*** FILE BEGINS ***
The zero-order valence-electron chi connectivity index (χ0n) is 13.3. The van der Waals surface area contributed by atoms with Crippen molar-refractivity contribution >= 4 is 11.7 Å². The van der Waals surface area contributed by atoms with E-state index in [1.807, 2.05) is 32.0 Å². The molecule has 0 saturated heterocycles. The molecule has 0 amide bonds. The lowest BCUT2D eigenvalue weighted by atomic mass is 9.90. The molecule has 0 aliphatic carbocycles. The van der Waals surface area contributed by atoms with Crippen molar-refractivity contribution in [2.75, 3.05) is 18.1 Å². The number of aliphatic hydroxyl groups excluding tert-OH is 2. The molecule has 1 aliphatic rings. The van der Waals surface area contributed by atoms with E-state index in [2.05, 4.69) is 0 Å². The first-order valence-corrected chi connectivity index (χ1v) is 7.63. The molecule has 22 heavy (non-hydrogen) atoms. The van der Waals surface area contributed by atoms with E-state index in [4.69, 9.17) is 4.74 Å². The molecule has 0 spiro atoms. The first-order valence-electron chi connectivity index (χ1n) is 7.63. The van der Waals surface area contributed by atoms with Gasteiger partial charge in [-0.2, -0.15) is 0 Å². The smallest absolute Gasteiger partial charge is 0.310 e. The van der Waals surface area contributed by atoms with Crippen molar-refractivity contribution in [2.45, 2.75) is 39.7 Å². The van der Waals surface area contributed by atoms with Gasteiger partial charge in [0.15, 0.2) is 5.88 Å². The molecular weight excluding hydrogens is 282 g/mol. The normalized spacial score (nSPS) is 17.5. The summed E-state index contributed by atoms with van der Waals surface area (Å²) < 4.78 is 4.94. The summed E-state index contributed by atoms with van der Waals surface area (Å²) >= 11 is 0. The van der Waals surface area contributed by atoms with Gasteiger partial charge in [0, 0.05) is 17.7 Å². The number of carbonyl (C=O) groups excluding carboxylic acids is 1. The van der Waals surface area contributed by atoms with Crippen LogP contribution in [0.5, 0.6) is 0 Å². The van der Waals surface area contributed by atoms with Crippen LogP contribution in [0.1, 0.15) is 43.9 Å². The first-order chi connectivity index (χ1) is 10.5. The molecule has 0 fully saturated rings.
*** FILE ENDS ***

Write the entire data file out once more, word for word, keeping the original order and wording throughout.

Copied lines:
The zero-order valence-electron chi connectivity index (χ0n) is 13.3. The van der Waals surface area contributed by atoms with Crippen molar-refractivity contribution >= 4 is 11.7 Å². The van der Waals surface area contributed by atoms with E-state index in [1.807, 2.05) is 32.0 Å². The molecule has 0 saturated heterocycles. The molecule has 0 amide bonds. The lowest BCUT2D eigenvalue weighted by atomic mass is 9.90. The molecule has 0 aliphatic carbocycles. The van der Waals surface area contributed by atoms with Crippen molar-refractivity contribution in [2.75, 3.05) is 18.1 Å². The number of aliphatic hydroxyl groups excluding tert-OH is 2. The molecule has 1 aliphatic rings. The van der Waals surface area contributed by atoms with E-state index in [2.05, 4.69) is 0 Å². The first-order valence-corrected chi connectivity index (χ1v) is 7.63. The molecule has 22 heavy (non-hydrogen) atoms. The van der Waals surface area contributed by atoms with E-state index in [4.69, 9.17) is 4.74 Å². The molecule has 0 spiro atoms. The first-order valence-electron chi connectivity index (χ1n) is 7.63. The van der Waals surface area contributed by atoms with Gasteiger partial charge in [-0.2, -0.15) is 0 Å². The smallest absolute Gasteiger partial charge is 0.310 e. The van der Waals surface area contributed by atoms with Crippen molar-refractivity contribution in [2.45, 2.75) is 39.7 Å². The van der Waals surface area contributed by atoms with Gasteiger partial charge in [0.15, 0.2) is 5.88 Å². The molecular weight excluding hydrogens is 282 g/mol. The normalized spacial score (nSPS) is 17.5. The summed E-state index contributed by atoms with van der Waals surface area (Å²) < 4.78 is 4.94. The summed E-state index contributed by atoms with van der Waals surface area (Å²) >= 11 is 0. The van der Waals surface area contributed by atoms with Gasteiger partial charge in [0, 0.05) is 17.7 Å². The number of carbonyl (C=O) groups excluding carboxylic acids is 1. The van der Waals surface area contributed by atoms with Crippen LogP contribution in [0.5, 0.6) is 0 Å². The van der Waals surface area contributed by atoms with Crippen LogP contribution in [0.1, 0.15) is 43.9 Å². The first-order chi connectivity index (χ1) is 10.5. The molecule has 0 fully saturated rings.